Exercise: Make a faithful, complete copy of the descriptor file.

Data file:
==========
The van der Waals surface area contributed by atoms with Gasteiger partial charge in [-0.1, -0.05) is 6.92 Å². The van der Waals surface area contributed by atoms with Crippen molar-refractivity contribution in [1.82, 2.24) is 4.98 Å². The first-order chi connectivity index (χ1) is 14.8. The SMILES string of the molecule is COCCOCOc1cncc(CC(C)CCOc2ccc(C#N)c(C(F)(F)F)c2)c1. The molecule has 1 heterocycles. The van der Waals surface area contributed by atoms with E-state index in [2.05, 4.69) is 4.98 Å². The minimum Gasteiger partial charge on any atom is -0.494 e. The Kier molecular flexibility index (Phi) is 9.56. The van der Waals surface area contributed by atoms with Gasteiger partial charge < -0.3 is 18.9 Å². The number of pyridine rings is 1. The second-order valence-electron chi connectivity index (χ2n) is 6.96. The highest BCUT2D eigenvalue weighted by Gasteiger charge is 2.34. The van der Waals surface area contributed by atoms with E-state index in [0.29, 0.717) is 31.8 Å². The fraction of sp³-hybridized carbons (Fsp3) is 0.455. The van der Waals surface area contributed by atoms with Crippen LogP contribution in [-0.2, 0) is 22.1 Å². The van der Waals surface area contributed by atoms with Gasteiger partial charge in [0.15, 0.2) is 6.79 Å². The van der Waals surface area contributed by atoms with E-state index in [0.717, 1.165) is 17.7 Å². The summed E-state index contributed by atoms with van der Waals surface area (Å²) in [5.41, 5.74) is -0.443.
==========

The van der Waals surface area contributed by atoms with Gasteiger partial charge in [-0.1, -0.05) is 6.92 Å². The van der Waals surface area contributed by atoms with Crippen molar-refractivity contribution in [1.82, 2.24) is 4.98 Å². The first-order chi connectivity index (χ1) is 14.8. The SMILES string of the molecule is COCCOCOc1cncc(CC(C)CCOc2ccc(C#N)c(C(F)(F)F)c2)c1. The molecule has 1 heterocycles. The van der Waals surface area contributed by atoms with E-state index in [2.05, 4.69) is 4.98 Å². The minimum Gasteiger partial charge on any atom is -0.494 e. The Kier molecular flexibility index (Phi) is 9.56. The van der Waals surface area contributed by atoms with Gasteiger partial charge < -0.3 is 18.9 Å². The number of pyridine rings is 1. The second-order valence-electron chi connectivity index (χ2n) is 6.96. The highest BCUT2D eigenvalue weighted by Gasteiger charge is 2.34. The van der Waals surface area contributed by atoms with E-state index in [0.29, 0.717) is 31.8 Å². The fraction of sp³-hybridized carbons (Fsp3) is 0.455. The van der Waals surface area contributed by atoms with Crippen LogP contribution in [-0.2, 0) is 22.1 Å². The van der Waals surface area contributed by atoms with Gasteiger partial charge in [0.15, 0.2) is 6.79 Å². The van der Waals surface area contributed by atoms with E-state index in [0.717, 1.165) is 17.7 Å². The summed E-state index contributed by atoms with van der Waals surface area (Å²) in [5.41, 5.74) is -0.443.